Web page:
Our 5th Grade Curriculum Choices for the 2019-2020 Homeschool Year

As relaxed-ish homeschoolers, we still follow the general guidelines of workbooks and curricula that we have loved in the past, but we are no longer feeling beholden to checking every box by a certain point in the year or using every aspect of something if it doesn’t work well for our needs as a family on the spectrum. We try to touch on each subject every day that we do school, but if things are taking a little longer or we’re feeling a little burned out, we just start where we left off the following day to ensure we are not missing any particular subject repeatedly. My main goal with subjects like history, Bible, literature, and science is exposure to the ideas, while I prioritize daily practice in small chunks of math and language arts concepts so we don’t lose new skills from the lack of repetition. With that in mind, here is what we are using going into the fall semester of Anya’s 5th grade year:

History
Sonlight Core E (American History Year 2 of 2):
We completed reading the materials up to the beginning of WWII last year, so that is where we will be picking up this year.*

Sonlight Core F (Eastern Hemisphere):
Once we complete Core E, we will be moving on to Core F, probably after the Holidays. We’ll likely make it through a study of the East Asian countries in the program before breaking for summer.*

Bible
Sonlight Core E (Starting Strong Series):
We completed two of the three studies included in the collection provided by Sonlight for this Core. We will begin the fall semester with the final book.**

Sonlight Core F (Case for Kids Series):
We will move right into Case for a Creator for the rest of the fall semester, with plans to continue into Case for Christ and Case for Faith in the spring.**

Literature
Sonlight Core E (American History Year 2 of 2):
We will be reading through the remaining books that accompany the WWII materials, as well as a few just for fun titles included in Sonlight’s program. We also added the rest of the Logan family saga to our Audible list rather than only reading Roll of Thunder, Hear My Cry on its own.***

Sonlight Core F (Eastern Hemisphere):
As with history, we will read through the titles that correlate to the East Asian nations for our spring semester literature and see where things go from there. Living in Japan means we will probably spend a bit more time on this portion of the Core.

Science
Sonlight Science E (Electricity, Magnetism, & Astronomy):
We only have a couple of titles left from this Core to finish up during the fall semester, along with about half of the experiments. Interests in astrology and mythology were spurred by the astronomy materials last semester, so we’ll be exploring that a bit on our own, as well.*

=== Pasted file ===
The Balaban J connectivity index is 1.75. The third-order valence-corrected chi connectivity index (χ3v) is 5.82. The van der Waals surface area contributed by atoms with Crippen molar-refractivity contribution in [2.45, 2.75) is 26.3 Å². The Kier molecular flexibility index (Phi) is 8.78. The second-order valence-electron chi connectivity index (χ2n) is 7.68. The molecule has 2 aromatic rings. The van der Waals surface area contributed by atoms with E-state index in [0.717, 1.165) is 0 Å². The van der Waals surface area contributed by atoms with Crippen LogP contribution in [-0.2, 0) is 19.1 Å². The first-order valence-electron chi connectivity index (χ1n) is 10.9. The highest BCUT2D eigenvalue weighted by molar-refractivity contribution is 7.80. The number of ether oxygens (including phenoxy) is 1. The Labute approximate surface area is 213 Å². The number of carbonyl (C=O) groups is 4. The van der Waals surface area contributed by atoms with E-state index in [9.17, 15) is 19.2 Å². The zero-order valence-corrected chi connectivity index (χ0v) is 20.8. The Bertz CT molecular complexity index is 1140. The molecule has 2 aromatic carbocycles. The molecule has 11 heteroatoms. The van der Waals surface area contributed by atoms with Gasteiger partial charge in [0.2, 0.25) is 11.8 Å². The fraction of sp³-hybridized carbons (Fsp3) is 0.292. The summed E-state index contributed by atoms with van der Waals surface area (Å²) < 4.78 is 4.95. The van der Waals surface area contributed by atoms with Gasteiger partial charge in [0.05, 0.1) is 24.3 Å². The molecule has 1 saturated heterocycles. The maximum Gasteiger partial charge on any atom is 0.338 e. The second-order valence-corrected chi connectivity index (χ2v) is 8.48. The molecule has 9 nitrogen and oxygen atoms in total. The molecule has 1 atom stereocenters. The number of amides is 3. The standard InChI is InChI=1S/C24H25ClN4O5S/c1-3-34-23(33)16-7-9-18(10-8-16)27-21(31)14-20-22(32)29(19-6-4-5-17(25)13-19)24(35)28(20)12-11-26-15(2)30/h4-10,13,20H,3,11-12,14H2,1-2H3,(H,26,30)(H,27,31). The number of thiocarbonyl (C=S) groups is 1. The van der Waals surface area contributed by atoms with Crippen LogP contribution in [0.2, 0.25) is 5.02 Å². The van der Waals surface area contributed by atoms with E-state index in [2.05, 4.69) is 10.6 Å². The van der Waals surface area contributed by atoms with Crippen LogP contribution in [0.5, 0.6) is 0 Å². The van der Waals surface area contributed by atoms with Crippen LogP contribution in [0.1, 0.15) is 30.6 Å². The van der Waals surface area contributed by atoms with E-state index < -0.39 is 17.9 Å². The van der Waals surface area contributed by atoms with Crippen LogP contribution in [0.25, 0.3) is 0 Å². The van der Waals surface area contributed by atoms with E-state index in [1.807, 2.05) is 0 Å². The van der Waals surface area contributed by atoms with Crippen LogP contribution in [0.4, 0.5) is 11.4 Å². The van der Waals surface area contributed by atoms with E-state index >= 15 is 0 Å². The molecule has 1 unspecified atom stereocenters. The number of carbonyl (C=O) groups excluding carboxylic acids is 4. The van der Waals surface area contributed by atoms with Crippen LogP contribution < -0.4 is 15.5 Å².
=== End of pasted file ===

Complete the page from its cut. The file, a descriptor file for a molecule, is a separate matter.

Sonlight Science F (Health, Medicine, & Anatomy):
We’ll move into these materials as we finish up Science E. I decided to swap out the nutrition-related experiment book for a DK book about nutrition that we will read through together instead. Involved experiments are not realistic for us, and they would just end up left undone.*

Math
Teaching Textbooks (Math 5 and Math 6):
We switched from Saxon Math to TT after the Holidays last year, and it has gone very well. She has finished over half of the program and will keep working through the lessons this semester, moving on to the next level once completed.

Life of Fred (Elementary Series):
She just began using this series when we switched to TT, and it has been a lot of fun! She’ll continue reading through them at her own pace, beginning with Book D for this semester. Applying math to real life was alluding her, and this has helped tremendously.

xtramath.org:
Free, timed math fact practice. Finishing up multiplication this semester and moving on to division facts soon.

Language Arts
Sonlight Core E Readers:
She still had a couple of just-for-fun titles left from Core E that she began reading through over the summer, and there weren’t really any historical readers that needed to be held off for the WWII portion of the Core, so she has already almost finished these materials a few weeks into the semester. We added in additional novels based on her interests instead, such as the Pandora series and fairytale sagas by E.D. Baker.

Sonlight Core F Readers:
As with history, she will begin reading the novels that correlate to East Asian studies when we begin working on Core F materials as a whole, probably after the Holidays.

Handwriting Without Tears (4th and 5th Grade):